Global Fishery Forum & Seafood Expo Russia
September, 17-19, 2024, Saint Petersburg
Russia Counting on Investment and Technological Sovereignty

Head of Federal Agency for Fisheries Ilya Shestakov, the moderator of the plenary session at the Global Fishery Forum & Seafood Expo Russia 2022, read out a welcome address to the participants from Russian Federation Council Chairwoman Valentina Matviyenko and stressed that the primary goal of the Forum is to provide a meaningful, multilateral approach to the integrated development of the fisheries industry, taking into account different economic, social, environmental, and scientific aspects.

“Today, we will discuss the latest trends in the global fisheries industry and new focuses in the renovation of fixed production assets. Of course, we will also talk about changing supply chains, new sales markets, new sales technologies, the financial condition of the industry, and new financial instruments,” Shestakov said. 

The ongoing changes in the global economy, the geographical segmentation of the market, and the extension of supply chains affect the pricing and availability of fish. In addition to new challenges, the importance of environmental management continues to grow, as Russia adheres to the principles of sustainable fishing, while focusing on scientific data, actively promoting the sustainable use of aquatic biological resources, introducing innovations in shipbuilding and fish processing, and also combatting IUU fishing.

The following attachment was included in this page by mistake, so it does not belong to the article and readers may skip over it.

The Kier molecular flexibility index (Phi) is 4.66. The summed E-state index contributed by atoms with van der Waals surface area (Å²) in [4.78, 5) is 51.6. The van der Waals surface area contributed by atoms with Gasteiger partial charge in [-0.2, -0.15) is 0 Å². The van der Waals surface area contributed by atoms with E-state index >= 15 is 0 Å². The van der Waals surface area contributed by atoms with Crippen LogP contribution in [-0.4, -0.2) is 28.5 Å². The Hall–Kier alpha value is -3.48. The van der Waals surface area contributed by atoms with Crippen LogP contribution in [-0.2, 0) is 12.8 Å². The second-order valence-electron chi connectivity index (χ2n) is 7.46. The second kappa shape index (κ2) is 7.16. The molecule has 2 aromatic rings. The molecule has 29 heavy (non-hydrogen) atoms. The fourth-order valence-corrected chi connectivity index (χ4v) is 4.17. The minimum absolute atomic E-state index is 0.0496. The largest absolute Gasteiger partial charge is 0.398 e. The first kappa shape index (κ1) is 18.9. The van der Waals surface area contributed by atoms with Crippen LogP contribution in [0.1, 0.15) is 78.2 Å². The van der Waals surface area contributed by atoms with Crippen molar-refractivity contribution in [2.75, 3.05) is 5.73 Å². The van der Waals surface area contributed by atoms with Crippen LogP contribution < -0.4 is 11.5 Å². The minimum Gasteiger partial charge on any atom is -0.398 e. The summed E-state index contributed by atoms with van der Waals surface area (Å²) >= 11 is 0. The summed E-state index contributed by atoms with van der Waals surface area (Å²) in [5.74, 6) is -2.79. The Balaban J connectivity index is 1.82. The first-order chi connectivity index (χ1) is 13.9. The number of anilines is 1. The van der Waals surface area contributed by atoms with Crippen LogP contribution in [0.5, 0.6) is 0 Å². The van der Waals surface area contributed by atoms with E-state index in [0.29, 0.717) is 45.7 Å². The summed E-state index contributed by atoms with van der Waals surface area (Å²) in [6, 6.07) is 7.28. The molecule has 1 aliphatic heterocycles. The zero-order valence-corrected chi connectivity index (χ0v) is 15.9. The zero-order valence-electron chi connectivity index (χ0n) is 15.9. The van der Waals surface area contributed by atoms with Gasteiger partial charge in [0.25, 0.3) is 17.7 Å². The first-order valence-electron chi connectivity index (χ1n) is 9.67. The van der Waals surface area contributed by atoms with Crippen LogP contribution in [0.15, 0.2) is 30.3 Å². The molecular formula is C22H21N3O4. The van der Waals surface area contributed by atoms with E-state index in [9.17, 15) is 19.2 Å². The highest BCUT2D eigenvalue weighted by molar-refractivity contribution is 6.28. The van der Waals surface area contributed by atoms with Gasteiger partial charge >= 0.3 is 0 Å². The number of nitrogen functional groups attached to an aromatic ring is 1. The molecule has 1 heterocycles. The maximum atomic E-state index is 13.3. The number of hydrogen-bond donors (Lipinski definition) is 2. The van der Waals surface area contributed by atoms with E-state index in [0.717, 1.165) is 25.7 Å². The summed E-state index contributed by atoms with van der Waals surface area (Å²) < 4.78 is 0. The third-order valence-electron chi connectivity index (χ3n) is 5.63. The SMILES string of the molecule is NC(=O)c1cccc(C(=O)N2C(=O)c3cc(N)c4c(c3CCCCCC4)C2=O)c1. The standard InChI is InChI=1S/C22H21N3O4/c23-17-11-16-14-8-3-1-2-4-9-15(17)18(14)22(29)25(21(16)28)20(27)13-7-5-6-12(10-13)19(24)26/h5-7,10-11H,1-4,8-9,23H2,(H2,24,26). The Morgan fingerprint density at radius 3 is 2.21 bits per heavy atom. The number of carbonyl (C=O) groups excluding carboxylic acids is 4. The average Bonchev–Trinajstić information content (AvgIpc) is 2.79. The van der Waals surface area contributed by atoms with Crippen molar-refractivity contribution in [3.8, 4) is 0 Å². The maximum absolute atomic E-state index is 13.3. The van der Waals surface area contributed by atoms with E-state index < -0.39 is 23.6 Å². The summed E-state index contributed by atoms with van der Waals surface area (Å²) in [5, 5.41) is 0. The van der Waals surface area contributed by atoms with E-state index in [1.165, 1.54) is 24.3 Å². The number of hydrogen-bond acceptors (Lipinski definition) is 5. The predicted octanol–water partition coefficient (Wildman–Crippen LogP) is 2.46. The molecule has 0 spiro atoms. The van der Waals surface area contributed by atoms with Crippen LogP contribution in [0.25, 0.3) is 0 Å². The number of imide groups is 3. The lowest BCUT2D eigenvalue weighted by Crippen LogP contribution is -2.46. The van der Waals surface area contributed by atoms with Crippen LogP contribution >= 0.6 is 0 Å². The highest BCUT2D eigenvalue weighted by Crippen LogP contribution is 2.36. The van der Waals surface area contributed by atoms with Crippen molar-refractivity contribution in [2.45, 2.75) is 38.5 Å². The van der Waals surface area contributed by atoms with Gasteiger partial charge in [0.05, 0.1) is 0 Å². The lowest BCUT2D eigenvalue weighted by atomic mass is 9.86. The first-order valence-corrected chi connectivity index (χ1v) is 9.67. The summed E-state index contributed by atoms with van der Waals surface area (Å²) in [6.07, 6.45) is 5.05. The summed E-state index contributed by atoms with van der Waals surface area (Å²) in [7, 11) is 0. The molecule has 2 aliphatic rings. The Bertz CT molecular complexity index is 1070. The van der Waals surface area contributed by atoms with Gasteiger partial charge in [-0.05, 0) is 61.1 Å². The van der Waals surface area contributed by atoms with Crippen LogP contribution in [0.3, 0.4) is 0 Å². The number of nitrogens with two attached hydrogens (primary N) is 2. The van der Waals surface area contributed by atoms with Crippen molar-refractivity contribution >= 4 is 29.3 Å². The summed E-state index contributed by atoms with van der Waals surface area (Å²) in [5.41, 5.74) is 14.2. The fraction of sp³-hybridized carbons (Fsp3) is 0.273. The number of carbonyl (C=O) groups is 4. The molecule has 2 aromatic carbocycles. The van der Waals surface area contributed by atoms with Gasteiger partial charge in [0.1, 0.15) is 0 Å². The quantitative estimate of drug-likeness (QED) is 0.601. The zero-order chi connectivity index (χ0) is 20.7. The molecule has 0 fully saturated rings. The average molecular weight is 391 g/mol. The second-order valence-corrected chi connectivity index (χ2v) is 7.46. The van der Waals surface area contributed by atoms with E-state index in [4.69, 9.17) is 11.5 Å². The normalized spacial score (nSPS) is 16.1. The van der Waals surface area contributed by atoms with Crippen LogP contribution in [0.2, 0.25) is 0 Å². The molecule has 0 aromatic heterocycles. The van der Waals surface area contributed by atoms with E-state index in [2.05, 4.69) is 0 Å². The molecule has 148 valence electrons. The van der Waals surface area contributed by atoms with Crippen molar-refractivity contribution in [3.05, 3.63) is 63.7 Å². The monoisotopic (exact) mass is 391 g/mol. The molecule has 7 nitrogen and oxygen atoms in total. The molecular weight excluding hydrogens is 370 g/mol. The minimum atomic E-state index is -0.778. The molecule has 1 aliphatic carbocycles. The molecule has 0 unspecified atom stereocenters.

In his welcome address, Russian Minister of Agriculture Dmitry Patrushev pointed out the scale of the Forum this year (more than 10,000 participants from 40 countries), as well as its importance for strengthening cooperation and making optimal decisions on measures to regulate and support the industry. “In 2022, RUB 12.5 billion were allocated for the development of the fisheries industry. Much attention is being paid to [fishing] industry science, and two new research institutes have already been established in Russia. Rail transportation of pollock from the Far East is also being subsidized, and support measures are being provided to fishermen in the Sea of ​​Azov,” Patrushev noted.